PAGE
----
Tesla Shines During the Pandemic as Other Automakers Struggle

Tesla Shines During the Pandemic as Other Automakers Struggle


It helped Tesla that China rebounded from its coronavirus outbreak much faster than the United States, where auto sales have been slowed significantly by the pandemic.

Tesla’s stock price, which has soared in recent months, hit a new closing high of $1,208.66 on Thursday, up 8 percent. In May 2019, the stock was trading around $200, and one Wall Street analyst who had long been enthusiastic about Tesla, Adam Jonas of Morgan Stanley, warned that the price could tumble to $10 if the company’s strategies didn’t pan out.

At its current price, Tesla has a market value of nearly $210 billion. That’s more than the value of Toyota Motor, which was previously the world’s most valuable automaker, and three and a half times the combined value of G.M. and Ford.

Traditional automakers sell more cars and earn much more profit than Tesla, which still has not reported a full year of profit since its founding in 2003. Still, Wall Street has grown increasingly optimistic. Some investors consider Tesla to be at the vanguard of the transition from petroleum-fueled cars and trucks to electric vehicles — a change that they believe older companies like Toyota, G.M. and Ford are ill prepared for.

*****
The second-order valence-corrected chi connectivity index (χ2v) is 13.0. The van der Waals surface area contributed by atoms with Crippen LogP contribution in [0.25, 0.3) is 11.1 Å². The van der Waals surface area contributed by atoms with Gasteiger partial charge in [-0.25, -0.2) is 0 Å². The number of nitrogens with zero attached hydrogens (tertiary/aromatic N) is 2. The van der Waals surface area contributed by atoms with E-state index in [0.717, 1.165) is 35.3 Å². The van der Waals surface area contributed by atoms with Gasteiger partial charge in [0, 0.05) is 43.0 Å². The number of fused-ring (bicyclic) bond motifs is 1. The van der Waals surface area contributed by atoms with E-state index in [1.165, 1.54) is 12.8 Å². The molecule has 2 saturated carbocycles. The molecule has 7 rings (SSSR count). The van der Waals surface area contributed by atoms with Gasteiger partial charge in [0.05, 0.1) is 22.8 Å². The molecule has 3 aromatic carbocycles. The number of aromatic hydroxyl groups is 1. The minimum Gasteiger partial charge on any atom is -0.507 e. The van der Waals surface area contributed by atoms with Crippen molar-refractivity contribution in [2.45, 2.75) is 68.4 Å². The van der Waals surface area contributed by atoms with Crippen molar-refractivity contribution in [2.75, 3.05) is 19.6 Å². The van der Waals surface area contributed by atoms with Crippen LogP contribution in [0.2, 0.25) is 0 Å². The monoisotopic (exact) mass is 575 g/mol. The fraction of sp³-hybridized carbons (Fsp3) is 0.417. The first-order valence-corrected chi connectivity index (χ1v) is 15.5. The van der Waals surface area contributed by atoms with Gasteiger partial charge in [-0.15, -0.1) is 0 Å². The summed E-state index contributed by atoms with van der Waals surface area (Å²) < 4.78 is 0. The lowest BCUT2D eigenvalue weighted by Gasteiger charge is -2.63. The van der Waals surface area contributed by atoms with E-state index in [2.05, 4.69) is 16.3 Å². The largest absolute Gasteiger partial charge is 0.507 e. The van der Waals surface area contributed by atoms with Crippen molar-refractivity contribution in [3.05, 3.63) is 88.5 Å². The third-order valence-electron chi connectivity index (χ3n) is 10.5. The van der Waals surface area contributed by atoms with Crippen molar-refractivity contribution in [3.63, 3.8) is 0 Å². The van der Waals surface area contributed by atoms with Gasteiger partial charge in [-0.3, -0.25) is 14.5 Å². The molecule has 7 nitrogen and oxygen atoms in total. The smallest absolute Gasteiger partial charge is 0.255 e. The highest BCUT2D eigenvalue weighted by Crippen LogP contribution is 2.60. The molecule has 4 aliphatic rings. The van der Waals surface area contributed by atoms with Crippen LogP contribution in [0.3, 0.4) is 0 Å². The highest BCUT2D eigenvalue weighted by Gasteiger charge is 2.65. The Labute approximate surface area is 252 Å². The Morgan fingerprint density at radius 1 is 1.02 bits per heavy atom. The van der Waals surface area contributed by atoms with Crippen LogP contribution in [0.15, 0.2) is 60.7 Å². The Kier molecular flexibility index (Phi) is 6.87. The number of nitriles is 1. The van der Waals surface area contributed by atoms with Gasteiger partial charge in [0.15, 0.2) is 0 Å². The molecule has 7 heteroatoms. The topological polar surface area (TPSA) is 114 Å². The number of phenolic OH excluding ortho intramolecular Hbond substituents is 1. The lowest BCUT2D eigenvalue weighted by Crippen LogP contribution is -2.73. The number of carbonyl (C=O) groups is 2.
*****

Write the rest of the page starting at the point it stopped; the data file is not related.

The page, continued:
Fans of Tesla frequently compare it to Amazon, which generated little profit for years as it spent heavily to fuel rapid expansion that has put it leagues ahead of most traditional retailers in online commerce and logistics. Amazon, Tesla’s fans point out, is now valued at more than $1 trillion while many conventional retailers are struggling or have sought bankruptcy protection.

Tesla has also seemed to overcome problems that hobbled its ability to bring new cars to market and scale up manufacturing. In addition to opening the Shanghai factory, the company has started building a third auto plant, near Berlin. It also started delivering the Model Y, a sport utility vehicle that is expected to sell well because it starts at about $53,000, roughly what comparable luxury gasoline vehicles sell for.

Further, rival luxury carmakers that were expected to provide stiff competition to Tesla with their own electric offerings have for the most part failed to gain traction. Audi sold just 1,700 its E-tron electric S.U.V. in the United States in the first quarter, before the pandemic took hold.



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